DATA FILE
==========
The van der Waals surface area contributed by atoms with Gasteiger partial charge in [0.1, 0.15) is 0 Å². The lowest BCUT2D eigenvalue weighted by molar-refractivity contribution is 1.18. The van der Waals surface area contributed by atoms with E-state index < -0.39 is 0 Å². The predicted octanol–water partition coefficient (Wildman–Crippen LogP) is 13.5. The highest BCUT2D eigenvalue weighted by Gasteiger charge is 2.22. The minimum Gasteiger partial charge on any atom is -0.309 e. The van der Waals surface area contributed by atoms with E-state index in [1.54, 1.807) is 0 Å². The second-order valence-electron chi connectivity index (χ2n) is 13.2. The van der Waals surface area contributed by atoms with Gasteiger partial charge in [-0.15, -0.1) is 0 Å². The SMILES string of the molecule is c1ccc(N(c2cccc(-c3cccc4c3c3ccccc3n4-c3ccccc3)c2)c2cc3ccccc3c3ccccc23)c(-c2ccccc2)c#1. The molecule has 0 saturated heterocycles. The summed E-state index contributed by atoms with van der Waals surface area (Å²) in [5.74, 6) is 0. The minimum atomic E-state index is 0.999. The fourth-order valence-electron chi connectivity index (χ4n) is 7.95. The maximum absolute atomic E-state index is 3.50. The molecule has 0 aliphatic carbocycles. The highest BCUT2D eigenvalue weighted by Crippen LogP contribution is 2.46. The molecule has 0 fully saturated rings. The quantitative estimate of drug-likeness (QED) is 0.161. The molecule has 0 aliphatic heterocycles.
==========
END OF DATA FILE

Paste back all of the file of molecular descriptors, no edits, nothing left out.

The van der Waals surface area contributed by atoms with Gasteiger partial charge in [0.1, 0.15) is 0 Å². The lowest BCUT2D eigenvalue weighted by molar-refractivity contribution is 1.18. The van der Waals surface area contributed by atoms with E-state index < -0.39 is 0 Å². The predicted octanol–water partition coefficient (Wildman–Crippen LogP) is 13.5. The highest BCUT2D eigenvalue weighted by Gasteiger charge is 2.22. The minimum Gasteiger partial charge on any atom is -0.309 e. The van der Waals surface area contributed by atoms with E-state index in [1.54, 1.807) is 0 Å². The second-order valence-electron chi connectivity index (χ2n) is 13.2. The van der Waals surface area contributed by atoms with Gasteiger partial charge in [-0.15, -0.1) is 0 Å². The SMILES string of the molecule is c1ccc(N(c2cccc(-c3cccc4c3c3ccccc3n4-c3ccccc3)c2)c2cc3ccccc3c3ccccc23)c(-c2ccccc2)c#1. The molecule has 0 saturated heterocycles. The summed E-state index contributed by atoms with van der Waals surface area (Å²) in [5.74, 6) is 0. The minimum atomic E-state index is 0.999. The fourth-order valence-electron chi connectivity index (χ4n) is 7.95. The maximum absolute atomic E-state index is 3.50. The molecule has 0 aliphatic carbocycles. The highest BCUT2D eigenvalue weighted by Crippen LogP contribution is 2.46. The molecule has 0 fully saturated rings. The quantitative estimate of drug-likeness (QED) is 0.161. The molecule has 0 aliphatic heterocycles.